Dudhope Castle

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Dudhope Castle from the east
Dudhope Castle: ideal restoration
Artist's impression of Dudhope Castle in the early 19th century.

Dudhope Castle is an extended late medieval tower house located on the southern face of Dundee Law in Dundee, Scotland.


Construction and private ownership[edit]

The castle was originally built in the late 13th century by the Scrymageour family, with the original castle being a smaller tower house.[1] This was replaced around 1460, and then further extended in 1580 to its current L-plan structure with additional circular "angle" towers, although these were demolished in the 18th century.

On the death in 1668 of John Scrimgeour, 13th [2] (or 14th)[3] Constable, and first Earl of Dundee, King Charles II ignored the existence of the rightful heir, John Scrimgeour of Kirkton, and made a grant of Dudhope Castle and the office of Constable to Charles Maitland, a younger brother of the Earl of Lauderdale.

Later, when in financial difficulty, Maitland sold Dudhope Castle in 1684 to John Graham of Claverhouse, better known to most as "Bonnie Dundee".[4] It was from Dudhope Castle that he departed for Killiecrankie in 1689; the victory which resulted in his death. In 1694, the King therefore made a grant of Dudhope Castle to Archibald Douglas. The Douglas family were thus the last family of occupants of the castle as this continued until about 1790.[2] The history of Dudhope and the Constables are therefore inextricably interwoven with the history of Dundee. In fact, the two are inseparable. The office of Constable and occupancy of Dudhope Castle was held by four different families, as above, of which the Scrymgeours held the post for some 370 years.[2][3][5]

The Douglas family occupied Dudhope Castle from 1694 until circa 1790.[6]

Other uses of the castle[edit]

In 1792 the castle was rented in an attempt to use it as a woollen factory, although the plan never came to fruition. In 1795 the park and the grounds were leased to the Board of Ordnance, who used Dudhope as a barracks for 95 years, from 1796 to 1879. Additional buildings were constructed, including a hospital, officers quarters, stables and guard-rooms. The castle building itself was used as accommodation for 400 soldiers. The Board of Ordnance finally abandoned the castle in 1881.[7]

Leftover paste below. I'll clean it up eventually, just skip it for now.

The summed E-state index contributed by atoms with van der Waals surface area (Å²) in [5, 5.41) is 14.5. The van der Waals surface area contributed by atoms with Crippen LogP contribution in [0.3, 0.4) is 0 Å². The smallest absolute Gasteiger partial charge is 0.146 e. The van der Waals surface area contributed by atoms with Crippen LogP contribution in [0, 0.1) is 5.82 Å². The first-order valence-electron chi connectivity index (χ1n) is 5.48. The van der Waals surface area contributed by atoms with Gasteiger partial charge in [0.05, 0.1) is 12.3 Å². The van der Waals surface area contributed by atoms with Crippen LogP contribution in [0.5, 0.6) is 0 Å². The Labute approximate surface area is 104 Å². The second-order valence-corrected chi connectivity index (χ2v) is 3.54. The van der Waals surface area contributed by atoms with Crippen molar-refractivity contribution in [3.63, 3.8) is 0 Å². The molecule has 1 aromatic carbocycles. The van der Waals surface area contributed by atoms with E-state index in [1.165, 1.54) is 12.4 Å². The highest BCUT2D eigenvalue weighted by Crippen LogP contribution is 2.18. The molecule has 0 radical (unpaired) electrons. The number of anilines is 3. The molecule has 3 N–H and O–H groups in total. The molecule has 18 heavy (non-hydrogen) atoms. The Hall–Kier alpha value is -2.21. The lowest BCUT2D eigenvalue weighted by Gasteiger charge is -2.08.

In 1854 the town council of Dundee acquired a sub-lease on the castle grounds, for use as recreational facilities. The lease ran for 35½ years for an annual rent of £25 until 1 November 1890. At this time the Earl of Home had intended to develop the grounds into terraced housing.

Instead the council acquired the grounds for £31,700, raising £20,000 itself and the remaining being raised from generous citizens by Lord Provost Mathewson. The grounds were opened as a park on 28 September 1895 by Sir James Low.[7]

The building was later occupied by the Ministry of Works and was used as a military barracks during both the 1914–18 war and the 1939–45 war. A time gun was formerly located in the grounds of the castle and fired daily at 1pm. It ceased to be used in 1916 so as not do disturb patients at the nearby Dundee Royal Infirmary who were suffering from shell-shock.[8]


The castle passed to the corporation of Dundee who made an attempt to demolish the castle in 1958. In the years 1985 to 1988 the castle was redeveloped and is now in use as offices, a conference centre as well as housing the University of Abertay Dundee's Dundee Business School.[1] During restoration, one of the main rooms was designated as the Scrimgeour room. It is furnished with wall hangings pertinent to the Scrimgeours and the drapes on the windows are made from material in the Scrimgeour tartan as arranged by the Scrimgeour Clan Association that was officially organized on 5 June 1971. In March 1998 a special dinner was held by the Clan Association in memory of the 700th anniversary of a charter to the Scrimgeours signed by William Wallace on 29 March 1298 and later reaffirmed in another charter signed by Robert the Bruce on 5 December of that same year.


  1. ^ a b CITY of DUNDEE, SCOTLAND, A Chronicle of The City's Office Bearers, Chambers, Regalia, Castles & Twin Cities (PDF). Dundee: Dundee city council. 2004. p. 10. Archived from the original (PDF) on 2006-07-23. Retrieved 2006-09-07.
  2. ^ a b c The Story of Dudhope Castle. Published by the Dudhope Castle Fund Committee 1959
  3. ^ a b Historic Dundee by Colin Gibson. Published in aid of the Dudhope Castle Restoration Fund c. 1959
  4. ^ "Dudhope Castle". Gordon's Scottish Castles Resource Page. Archived from the original on 5 February 2006. Retrieved 2006-09-07.
  5. ^ "The Scrimgeours and their Chiefs, Scotland's Royal Banner Bearers". R. W. Munro and Jean Munro. Published by The Scrimgeour Clan Association 1980. ISBN 0-9507135-0-3
  6. ^ http://www.douglashistory.co.uk/history/Places/dudhope_castle.htm
  7. ^ a b Evans, Kerrin (1999). "Dudhope Castle". PHOTOPOLIS. Dundee City Council. Archived from the original on 15 April 2005. Retrieved 2006-09-07.
  8. ^ So You Think You Know Dundee?. Salisbury: Francis Frith Collection for Ottakar's. 2005. p. 27. ISBN 1-84567-799-4.

External links[edit]

Coordinates: 56°27′52″N 2°59′2″W / 56.46444°N 2.98389°W / 56.46444; -2.98389